The candidates for mayor of London were manoeuvred this week into declaring their income and tax payments for recent years. The public interest defence of this was, clearly, not to show how much money they earn, or have. It was to demonstrate that they fulfil their fiscal requirements to the state.
But very few people, reading these figures, will have focused on the legitimate side of the matter. Almost everyone, surely, will have looked with fascination at what the different candidates earned. In 2010-11, Ken Livingstone earned £94,648. In the same year, Boris Johnson earned £473,280.
The other candidates were quick to follow suit in declaring their income; Ken Livingstone went on to say that candidates should declare their household income as well as their personal income, perhaps with an eye on the fact that Marina Wheeler, Mr Johnson's wife, is a successful barrister.
Clarity about the income of public figures is an area where we are still finding our way. In some areas, we don't even think it necessary to declare what money is paid to individual figures out of public funds.
Only very recently has the Government announced what the salaries of individual senior civil servants are, and the BBC was similarly slow to follow suit. Though this is public money, public organisations will, in many cases, refuse to give a detailed answer. We still don't know, and can't discover, precisely how much of our money the BBC hands over to individual performers and many executives. Public money, public figures, but no public interest, apparently.
In other areas, all income incurred by public figures is considered potentially fair game. The Register of Members' Financial Interests, in the House of Commons, seems to impose an obligation on members to declare their income. Some do, in great detail – it is interesting to know that Tristram Hunt was paid a measly £300 for a book review by The Spectator, and still more interesting to discover that he spent only an hour and a half writing it. Others, such as Michael Gove, declare donations with scrupulous accuracy, but evidently consider that any payments made by publishers, rather than the fact of the payment itself, are none of our business.
Do the mayoral announcements suggest that we are moving towards a world, like American politics, where the annual income of public figures is released as a matter of course, no matter where the money comes from, and whether or not the money is paid for public duties? Are we, indeed, moving still further? People have suggested in the past that there is no good reason why the income of private individuals should not be published universally, as is currently the case in Norway.
I know how much my husband earns, and a dear friend whose public-service salary was published in the last round of openness. But how gripping, and salutary, it would be to discover how much every one of one's friends, acquaintances, enemies made last year.
Yet, the idea of making the entire income of all public figures public seems to me fraught with the potential for unintended consequences. First, is it really desirable to discourage public figures from engaging in private industry? There was an air of disapproval hanging over not just Mr Johnson's whacking £250,000 fee for writing a regular newspaper column, but over the fact that he does it at all. But we want a Mayor who relates to the public in all sorts of ways, don't we?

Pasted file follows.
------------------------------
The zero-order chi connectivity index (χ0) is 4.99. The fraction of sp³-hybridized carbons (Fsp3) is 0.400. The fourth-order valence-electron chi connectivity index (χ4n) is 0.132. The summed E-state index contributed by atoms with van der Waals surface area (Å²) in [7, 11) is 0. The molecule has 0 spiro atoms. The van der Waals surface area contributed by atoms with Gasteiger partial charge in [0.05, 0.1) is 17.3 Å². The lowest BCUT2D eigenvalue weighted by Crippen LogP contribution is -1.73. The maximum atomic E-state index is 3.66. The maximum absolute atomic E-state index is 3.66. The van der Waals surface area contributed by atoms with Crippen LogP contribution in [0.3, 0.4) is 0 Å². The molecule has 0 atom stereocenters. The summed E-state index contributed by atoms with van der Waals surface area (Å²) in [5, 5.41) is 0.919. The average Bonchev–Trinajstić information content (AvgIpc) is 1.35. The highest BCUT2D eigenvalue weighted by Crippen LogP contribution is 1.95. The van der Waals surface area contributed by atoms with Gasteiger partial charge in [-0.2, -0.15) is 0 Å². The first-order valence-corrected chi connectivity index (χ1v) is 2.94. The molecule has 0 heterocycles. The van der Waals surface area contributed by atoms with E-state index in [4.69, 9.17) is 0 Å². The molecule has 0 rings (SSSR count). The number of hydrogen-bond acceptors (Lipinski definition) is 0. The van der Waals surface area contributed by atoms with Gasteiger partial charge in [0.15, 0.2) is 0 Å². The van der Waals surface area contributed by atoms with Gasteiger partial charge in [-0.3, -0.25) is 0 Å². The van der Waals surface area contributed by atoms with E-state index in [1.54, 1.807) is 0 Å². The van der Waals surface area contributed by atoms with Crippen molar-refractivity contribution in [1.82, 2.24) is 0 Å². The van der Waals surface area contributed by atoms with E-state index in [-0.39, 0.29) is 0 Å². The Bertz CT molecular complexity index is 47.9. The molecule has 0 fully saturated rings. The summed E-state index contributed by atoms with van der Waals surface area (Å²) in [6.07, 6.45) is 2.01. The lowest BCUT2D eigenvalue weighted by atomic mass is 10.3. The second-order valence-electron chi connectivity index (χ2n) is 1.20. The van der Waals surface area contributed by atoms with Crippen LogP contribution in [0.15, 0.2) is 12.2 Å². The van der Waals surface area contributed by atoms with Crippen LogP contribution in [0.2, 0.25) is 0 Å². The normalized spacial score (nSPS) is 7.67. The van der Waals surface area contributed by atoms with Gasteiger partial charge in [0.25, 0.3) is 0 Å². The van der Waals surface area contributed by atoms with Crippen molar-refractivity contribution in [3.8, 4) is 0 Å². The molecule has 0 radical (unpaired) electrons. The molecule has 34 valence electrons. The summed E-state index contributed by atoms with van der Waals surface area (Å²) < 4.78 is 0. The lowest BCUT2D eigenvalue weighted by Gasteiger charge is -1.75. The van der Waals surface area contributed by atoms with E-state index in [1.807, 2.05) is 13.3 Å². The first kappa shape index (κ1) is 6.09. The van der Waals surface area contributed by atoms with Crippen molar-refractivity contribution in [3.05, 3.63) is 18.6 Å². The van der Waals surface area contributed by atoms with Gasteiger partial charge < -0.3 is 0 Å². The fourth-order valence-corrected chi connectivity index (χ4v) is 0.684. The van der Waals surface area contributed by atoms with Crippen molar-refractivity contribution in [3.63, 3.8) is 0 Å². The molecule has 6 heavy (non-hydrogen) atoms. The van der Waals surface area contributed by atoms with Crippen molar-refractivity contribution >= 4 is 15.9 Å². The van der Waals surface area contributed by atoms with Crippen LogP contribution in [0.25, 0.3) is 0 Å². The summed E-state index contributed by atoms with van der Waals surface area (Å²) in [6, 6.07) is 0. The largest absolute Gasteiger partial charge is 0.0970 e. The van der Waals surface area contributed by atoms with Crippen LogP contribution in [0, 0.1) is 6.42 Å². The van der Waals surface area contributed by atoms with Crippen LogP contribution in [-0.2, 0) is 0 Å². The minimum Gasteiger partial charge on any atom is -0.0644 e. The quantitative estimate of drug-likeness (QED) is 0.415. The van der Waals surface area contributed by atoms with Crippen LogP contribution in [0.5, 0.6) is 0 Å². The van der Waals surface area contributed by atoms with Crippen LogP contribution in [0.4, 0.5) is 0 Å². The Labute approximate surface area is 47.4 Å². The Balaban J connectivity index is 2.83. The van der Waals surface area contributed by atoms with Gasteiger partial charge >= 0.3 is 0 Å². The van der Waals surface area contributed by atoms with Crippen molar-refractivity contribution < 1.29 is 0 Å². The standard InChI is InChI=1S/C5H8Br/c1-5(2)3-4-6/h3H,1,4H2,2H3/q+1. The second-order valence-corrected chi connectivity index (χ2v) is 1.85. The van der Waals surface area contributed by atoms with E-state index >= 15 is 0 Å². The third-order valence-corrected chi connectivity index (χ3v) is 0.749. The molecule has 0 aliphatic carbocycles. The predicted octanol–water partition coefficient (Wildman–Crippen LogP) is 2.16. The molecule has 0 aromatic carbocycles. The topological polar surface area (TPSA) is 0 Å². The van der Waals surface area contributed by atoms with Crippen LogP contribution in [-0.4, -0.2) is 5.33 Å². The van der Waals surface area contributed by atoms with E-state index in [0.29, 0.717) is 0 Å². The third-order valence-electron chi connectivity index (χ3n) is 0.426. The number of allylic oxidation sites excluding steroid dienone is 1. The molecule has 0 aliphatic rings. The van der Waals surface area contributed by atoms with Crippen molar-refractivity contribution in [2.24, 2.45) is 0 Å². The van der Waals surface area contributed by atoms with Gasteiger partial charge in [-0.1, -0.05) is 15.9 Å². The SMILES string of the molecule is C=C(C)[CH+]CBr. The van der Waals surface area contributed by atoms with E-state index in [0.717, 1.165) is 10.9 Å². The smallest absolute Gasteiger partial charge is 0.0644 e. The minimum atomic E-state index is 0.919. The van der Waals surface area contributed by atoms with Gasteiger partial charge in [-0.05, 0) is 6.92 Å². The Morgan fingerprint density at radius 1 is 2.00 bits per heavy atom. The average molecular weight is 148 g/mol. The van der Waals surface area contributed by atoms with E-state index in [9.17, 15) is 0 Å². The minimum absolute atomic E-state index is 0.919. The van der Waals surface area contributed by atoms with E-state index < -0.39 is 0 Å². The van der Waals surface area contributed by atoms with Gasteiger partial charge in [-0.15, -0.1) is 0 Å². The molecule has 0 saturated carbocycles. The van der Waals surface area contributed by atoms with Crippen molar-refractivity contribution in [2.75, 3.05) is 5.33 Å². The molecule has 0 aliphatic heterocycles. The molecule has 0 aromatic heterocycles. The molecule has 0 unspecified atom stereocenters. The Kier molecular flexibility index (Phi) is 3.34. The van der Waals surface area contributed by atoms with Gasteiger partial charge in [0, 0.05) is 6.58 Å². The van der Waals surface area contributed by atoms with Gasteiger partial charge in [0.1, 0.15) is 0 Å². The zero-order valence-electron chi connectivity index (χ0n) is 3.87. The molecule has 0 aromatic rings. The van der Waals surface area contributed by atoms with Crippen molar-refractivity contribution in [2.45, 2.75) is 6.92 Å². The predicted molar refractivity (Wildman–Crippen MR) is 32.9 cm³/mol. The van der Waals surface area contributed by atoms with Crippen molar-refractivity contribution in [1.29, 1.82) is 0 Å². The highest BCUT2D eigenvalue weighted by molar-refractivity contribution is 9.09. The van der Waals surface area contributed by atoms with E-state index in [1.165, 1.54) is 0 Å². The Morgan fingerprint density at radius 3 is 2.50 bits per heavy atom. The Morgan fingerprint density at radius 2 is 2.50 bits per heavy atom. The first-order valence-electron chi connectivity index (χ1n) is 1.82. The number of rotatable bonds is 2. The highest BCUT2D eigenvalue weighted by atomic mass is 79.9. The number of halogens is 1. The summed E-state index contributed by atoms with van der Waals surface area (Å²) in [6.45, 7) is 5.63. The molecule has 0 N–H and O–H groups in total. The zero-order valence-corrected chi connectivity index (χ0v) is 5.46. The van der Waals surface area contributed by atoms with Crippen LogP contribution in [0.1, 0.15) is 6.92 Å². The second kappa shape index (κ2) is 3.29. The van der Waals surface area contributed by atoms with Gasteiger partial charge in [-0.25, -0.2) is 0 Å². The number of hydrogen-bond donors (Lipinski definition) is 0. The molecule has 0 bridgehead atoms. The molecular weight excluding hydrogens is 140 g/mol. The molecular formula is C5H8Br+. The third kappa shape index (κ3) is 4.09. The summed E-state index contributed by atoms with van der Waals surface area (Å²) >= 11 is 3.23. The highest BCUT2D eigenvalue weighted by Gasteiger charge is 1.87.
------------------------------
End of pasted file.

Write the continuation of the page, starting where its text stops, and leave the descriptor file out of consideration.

The alternative may be a class of public figures who stay away from paid engagement with the private sector in any form. That class has been steadily on the rise since payment for MPs was introduced in 1911. Politics before then looked completely different; members of parliament, not reliant on public salaries, were for ever resigning and triggering by-elections, and were naturally not as dependent on the holders of the public purse.
On the downside, of course, the social origins of politicians were much narrower. Payment from public funds, and the increasing sense that it was actually improper to find payment in other sources, broadened the social reach of the political classes. It narrowed, however, the range of experience – just look at Ed Miliband's CV compared with Attlee's. It also, in a few cases, encouraged politicians to seek to enhance their income, not by the honest route of writing a popular column or pursuing a career at the Bar, but by fiddling their public expenses.
To open up the incomes of individuals to the public gaze is to discourage people from pursuing a private endeavour, and perhaps to erode any sense of the difference between the private endeavour and the public duty altogether.
For my part, I would say that the salary of the Mayor is very much our interest, and indeed the salary of everyone who is paid from the public purse. What people earn beyond that is only doubtfully our interest; what their partner's privately sourced income is, is only our interest in extraordinary circumstances. What the income of a private individual is, from a private company, earned in legal ways, is not our business at all, but only the shareholders'.
Public propriety in individuals is something which should concern us all. But privacy is also something which should concern us. We don't need to know how much even the Prime Minister has in his bank account, or in his wallet at any given moment. There is, clearly, a line which is drawn in the finances and the life of even the most public of figures. There may be a line to be drawn in the question, too, of income. Public figures, and certainly other figures, may choose to reveal where their money comes from, or they may perfectly well say, with Samuel Johnson, that no man is required to answer a question which should not properly be put.
What would be worrying is if people turned back from entering public life because they knew that making a career alongside the public one would be regarded with suspicion from the start.